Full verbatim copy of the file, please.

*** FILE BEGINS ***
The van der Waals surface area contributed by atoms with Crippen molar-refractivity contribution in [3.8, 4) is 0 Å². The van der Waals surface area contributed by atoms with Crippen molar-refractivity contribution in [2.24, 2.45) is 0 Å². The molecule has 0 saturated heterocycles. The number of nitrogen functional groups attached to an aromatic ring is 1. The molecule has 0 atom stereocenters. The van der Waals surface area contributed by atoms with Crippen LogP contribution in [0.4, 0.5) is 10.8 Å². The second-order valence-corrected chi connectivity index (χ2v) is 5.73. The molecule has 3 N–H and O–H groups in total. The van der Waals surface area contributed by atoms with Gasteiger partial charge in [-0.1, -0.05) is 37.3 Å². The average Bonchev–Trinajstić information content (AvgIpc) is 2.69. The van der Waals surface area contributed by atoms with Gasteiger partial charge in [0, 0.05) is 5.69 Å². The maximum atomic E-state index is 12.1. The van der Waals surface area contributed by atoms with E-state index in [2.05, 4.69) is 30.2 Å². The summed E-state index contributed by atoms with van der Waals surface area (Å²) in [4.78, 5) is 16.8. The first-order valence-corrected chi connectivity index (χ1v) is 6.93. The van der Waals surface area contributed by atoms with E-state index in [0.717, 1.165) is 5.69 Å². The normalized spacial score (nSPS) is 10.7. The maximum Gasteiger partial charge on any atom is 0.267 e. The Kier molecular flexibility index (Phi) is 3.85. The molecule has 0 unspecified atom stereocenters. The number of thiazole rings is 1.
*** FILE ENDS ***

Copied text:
The van der Waals surface area contributed by atoms with Crippen molar-refractivity contribution in [3.8, 4) is 0 Å². The van der Waals surface area contributed by atoms with Crippen molar-refractivity contribution in [2.24, 2.45) is 0 Å². The molecule has 0 saturated heterocycles. The number of nitrogen functional groups attached to an aromatic ring is 1. The molecule has 0 atom stereocenters. The van der Waals surface area contributed by atoms with Crippen LogP contribution in [0.4, 0.5) is 10.8 Å². The second-order valence-corrected chi connectivity index (χ2v) is 5.73. The molecule has 3 N–H and O–H groups in total. The van der Waals surface area contributed by atoms with Gasteiger partial charge in [-0.1, -0.05) is 37.3 Å². The average Bonchev–Trinajstić information content (AvgIpc) is 2.69. The van der Waals surface area contributed by atoms with Gasteiger partial charge in [0, 0.05) is 5.69 Å². The maximum atomic E-state index is 12.1. The van der Waals surface area contributed by atoms with E-state index in [2.05, 4.69) is 30.2 Å². The summed E-state index contributed by atoms with van der Waals surface area (Å²) in [4.78, 5) is 16.8. The first-order valence-corrected chi connectivity index (χ1v) is 6.93. The van der Waals surface area contributed by atoms with E-state index in [0.717, 1.165) is 5.69 Å². The normalized spacial score (nSPS) is 10.7. The maximum Gasteiger partial charge on any atom is 0.267 e. The Kier molecular flexibility index (Phi) is 3.85. The molecule has 0 unspecified atom stereocenters. The number of thiazole rings is 1.